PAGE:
July 1, 2006 | Commentary on National Security and Defense
"Nothing focuses the mind," Mark Twain might have said,
"like the prospect of a North Korean ballistic missile launch."
Indeed, the dramatic revelation that the North Koreans may be
preparing to launch one of their Taepo Dong missiles over the
Pacific, threatening such U.S. allies as South Korea, Japan and
Taiwan, may have finally focused the minds of the Senate's most
determined opponents of missile defense.
On June 22nd the Senate approved an amendment by Sen. Jeff Sessions (R.-Ala.), chairman of the Senate Subcommittee on Strategic Forces, to infuse an additional $45 million into the Pentagon's missile-defense program "to accelerate the ability to conduct concurrent test and missile defense operations." The possible launch of a long-range North Korean missile "that could even reach the U.S.," Sessions argued, "calls for us to move forward with [missile defense] deployment as well as testing."
The nuance here is that Sessions and his allies believe it is prudent to deploy whatever missile interceptors we have, even while in the developmental phase. Proper testing requires the creation of an intricate network of operational systems, giving an inherent (if limited) capability to respond in a crisis situation. According to Senate Armed Services Committee Chairman John Warner (R-Va.), while this strategy is highly unusual, our "total vulnerability" to the maturing threats in rogue nations such as North Korea and Iran requires nothing less. Predictably, most Democrats loudly object to this approach, arguing that the missile shield must first be certified as "100% operationally effective" before being deployed.
But those who appreciate even the limited protection afforded by the deployment of a partial shield will be heartened to learn that the Sessions Amendment passed 98 to 0.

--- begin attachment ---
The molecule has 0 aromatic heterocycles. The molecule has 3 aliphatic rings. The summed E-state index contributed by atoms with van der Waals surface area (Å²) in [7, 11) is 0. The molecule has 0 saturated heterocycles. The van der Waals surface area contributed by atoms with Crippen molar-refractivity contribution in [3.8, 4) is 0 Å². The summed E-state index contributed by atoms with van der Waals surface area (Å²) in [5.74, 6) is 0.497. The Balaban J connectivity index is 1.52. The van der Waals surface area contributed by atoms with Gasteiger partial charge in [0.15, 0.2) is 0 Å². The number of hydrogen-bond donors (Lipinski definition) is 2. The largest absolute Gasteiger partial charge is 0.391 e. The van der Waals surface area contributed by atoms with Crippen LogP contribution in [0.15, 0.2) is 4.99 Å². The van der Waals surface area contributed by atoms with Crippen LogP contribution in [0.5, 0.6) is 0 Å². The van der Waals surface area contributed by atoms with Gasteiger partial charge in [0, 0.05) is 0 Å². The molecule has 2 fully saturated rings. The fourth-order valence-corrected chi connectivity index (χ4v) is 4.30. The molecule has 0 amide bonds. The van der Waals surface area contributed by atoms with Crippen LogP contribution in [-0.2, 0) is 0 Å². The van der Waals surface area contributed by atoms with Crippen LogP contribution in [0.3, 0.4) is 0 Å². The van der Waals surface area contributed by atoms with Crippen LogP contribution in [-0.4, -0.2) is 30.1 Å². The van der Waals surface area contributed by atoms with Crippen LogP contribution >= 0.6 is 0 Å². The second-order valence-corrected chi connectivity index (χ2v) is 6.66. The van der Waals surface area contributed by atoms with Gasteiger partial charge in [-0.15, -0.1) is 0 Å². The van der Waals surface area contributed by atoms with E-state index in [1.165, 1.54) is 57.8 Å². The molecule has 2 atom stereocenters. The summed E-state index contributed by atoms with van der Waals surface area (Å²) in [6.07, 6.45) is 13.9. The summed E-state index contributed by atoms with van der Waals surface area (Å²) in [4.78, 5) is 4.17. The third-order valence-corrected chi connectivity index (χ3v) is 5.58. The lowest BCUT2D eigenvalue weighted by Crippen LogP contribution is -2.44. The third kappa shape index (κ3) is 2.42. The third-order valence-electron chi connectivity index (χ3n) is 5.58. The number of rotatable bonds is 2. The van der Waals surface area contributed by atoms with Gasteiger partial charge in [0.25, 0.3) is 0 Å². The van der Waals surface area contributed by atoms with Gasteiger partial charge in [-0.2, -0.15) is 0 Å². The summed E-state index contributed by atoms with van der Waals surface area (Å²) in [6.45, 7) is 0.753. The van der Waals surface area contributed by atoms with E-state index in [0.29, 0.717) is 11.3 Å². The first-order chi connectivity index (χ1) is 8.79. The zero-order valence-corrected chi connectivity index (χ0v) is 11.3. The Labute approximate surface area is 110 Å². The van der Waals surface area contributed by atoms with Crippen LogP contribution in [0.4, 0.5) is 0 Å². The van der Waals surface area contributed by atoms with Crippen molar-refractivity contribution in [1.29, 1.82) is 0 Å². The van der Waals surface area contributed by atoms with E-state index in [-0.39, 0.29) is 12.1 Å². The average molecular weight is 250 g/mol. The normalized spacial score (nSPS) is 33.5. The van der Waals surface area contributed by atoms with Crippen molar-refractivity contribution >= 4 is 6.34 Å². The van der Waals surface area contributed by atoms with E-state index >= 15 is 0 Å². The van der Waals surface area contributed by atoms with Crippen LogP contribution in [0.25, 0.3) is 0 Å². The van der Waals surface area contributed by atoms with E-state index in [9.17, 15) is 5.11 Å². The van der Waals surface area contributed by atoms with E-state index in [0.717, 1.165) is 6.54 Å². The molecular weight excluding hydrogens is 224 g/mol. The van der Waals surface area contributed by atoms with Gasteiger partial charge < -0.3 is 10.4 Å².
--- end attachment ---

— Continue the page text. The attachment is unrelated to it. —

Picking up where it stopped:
Connoisseurs of the congressional debate over missile defense, however, were shocked at this unanimity. After all, ever since President Reagan first proposed it in 1983, liberals have resisted any and all efforts to develop, and deploy a viable missile defense with near-theological intensity. In fact, my colleague Baker Spring argues that this unyielding opposition has borne bitter fruit as President Bush contemplates his limited options with respect to that missile now sitting on the launch pad in North Korea.
Had President Clinton and Congress not abandoned the missile defense architecture first outlined in 1991 by the Bush Administration, our ability to intercept missiles such as North Korea's Taepo Dong or Iran's SHAHAB-3 would be measurably greater. Spring emphasizes that the architecture they proposed -- interceptors for both medium and long-range missiles, a more robust network of sensors, and space-based interceptors known as "Brilliant Pebbles" -- would have been at least partially operational today. The current President Bush would therefore enjoy more options than those on today's unappealing menu - reliance on the severely constricted defenses we have today, endless negotiations, or the pre-emptive strike advocated by two former Clinton defense officials.
The most recent example of the dogged determination of congressional liberals to scuttle missile defense came last year. Two senior Democrats on the Armed Services Committee, Carl Levin (D.-Mich.) and Jack Reed (D.-R.I.), in what has become an annual ritual, tried to strip $50 million from the missile-defense budget for the deployment of ground-based interceptors and the construction of missile silos. Citing recent test failures, Reed dubbed the program a "rush to failure" and maintained that "the responsible thing to do is to slow down funding and reallocate the money." This cut-and-run strategy attracted 37 votes, including all but eight Democrats.
Sessions' wildly successful effort to boost both the testing and deployment sides of the missile-defense equation highlights yet another split among congressional Democrats on an important security issue. Missile-defense opponents will undoubtedly split hairs and argue that it is entirely consistent for them to have voted to slash the program before they voted to grow it. They will argue that their ire is focused on the operational side of missile defense, and that they support testing. But Sessions overtly sought to enhance both sides of the missile defense coin, with the only difference being the pressure generated by all the front-page coverage of the developing situation in North Korea.
Rather than pitting competing factions of Democrats against one another, as we saw during the recent congressional debates over Iraq, this divide pits individual Senate Democrats against themselves. It's amazing what a little focus can do.
Mike Franc, who has held a number of positions on Capitol Hill, is vice president of Government Relations at The Heritage Foundation.
First appeared in Human Events Online